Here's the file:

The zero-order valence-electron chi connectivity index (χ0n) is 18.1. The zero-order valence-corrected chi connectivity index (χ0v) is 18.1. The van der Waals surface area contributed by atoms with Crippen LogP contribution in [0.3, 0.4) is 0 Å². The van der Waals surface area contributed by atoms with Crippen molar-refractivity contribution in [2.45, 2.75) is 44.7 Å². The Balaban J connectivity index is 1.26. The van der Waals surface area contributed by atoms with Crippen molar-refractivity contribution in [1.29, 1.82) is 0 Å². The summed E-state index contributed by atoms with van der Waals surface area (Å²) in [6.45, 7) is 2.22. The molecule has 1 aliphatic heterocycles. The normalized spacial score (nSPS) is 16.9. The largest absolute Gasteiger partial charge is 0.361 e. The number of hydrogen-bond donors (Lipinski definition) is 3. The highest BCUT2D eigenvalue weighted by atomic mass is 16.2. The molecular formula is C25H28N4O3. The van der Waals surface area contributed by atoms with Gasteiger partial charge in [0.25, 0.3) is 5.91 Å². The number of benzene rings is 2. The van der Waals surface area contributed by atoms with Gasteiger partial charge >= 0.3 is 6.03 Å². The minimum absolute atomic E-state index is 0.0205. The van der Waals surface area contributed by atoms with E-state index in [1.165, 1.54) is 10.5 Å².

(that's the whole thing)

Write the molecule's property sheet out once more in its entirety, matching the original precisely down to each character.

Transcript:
The zero-order valence-electron chi connectivity index (χ0n) is 18.1. The zero-order valence-corrected chi connectivity index (χ0v) is 18.1. The van der Waals surface area contributed by atoms with Crippen LogP contribution in [0.3, 0.4) is 0 Å². The van der Waals surface area contributed by atoms with Crippen molar-refractivity contribution in [2.45, 2.75) is 44.7 Å². The Balaban J connectivity index is 1.26. The van der Waals surface area contributed by atoms with Crippen molar-refractivity contribution in [1.29, 1.82) is 0 Å². The summed E-state index contributed by atoms with van der Waals surface area (Å²) in [6.45, 7) is 2.22. The molecule has 1 aliphatic heterocycles. The normalized spacial score (nSPS) is 16.9. The largest absolute Gasteiger partial charge is 0.361 e. The number of hydrogen-bond donors (Lipinski definition) is 3. The highest BCUT2D eigenvalue weighted by atomic mass is 16.2. The molecular formula is C25H28N4O3. The van der Waals surface area contributed by atoms with Gasteiger partial charge in [0.25, 0.3) is 5.91 Å². The number of benzene rings is 2. The van der Waals surface area contributed by atoms with Gasteiger partial charge >= 0.3 is 6.03 Å². The minimum absolute atomic E-state index is 0.0205. The van der Waals surface area contributed by atoms with E-state index in [1.165, 1.54) is 10.5 Å².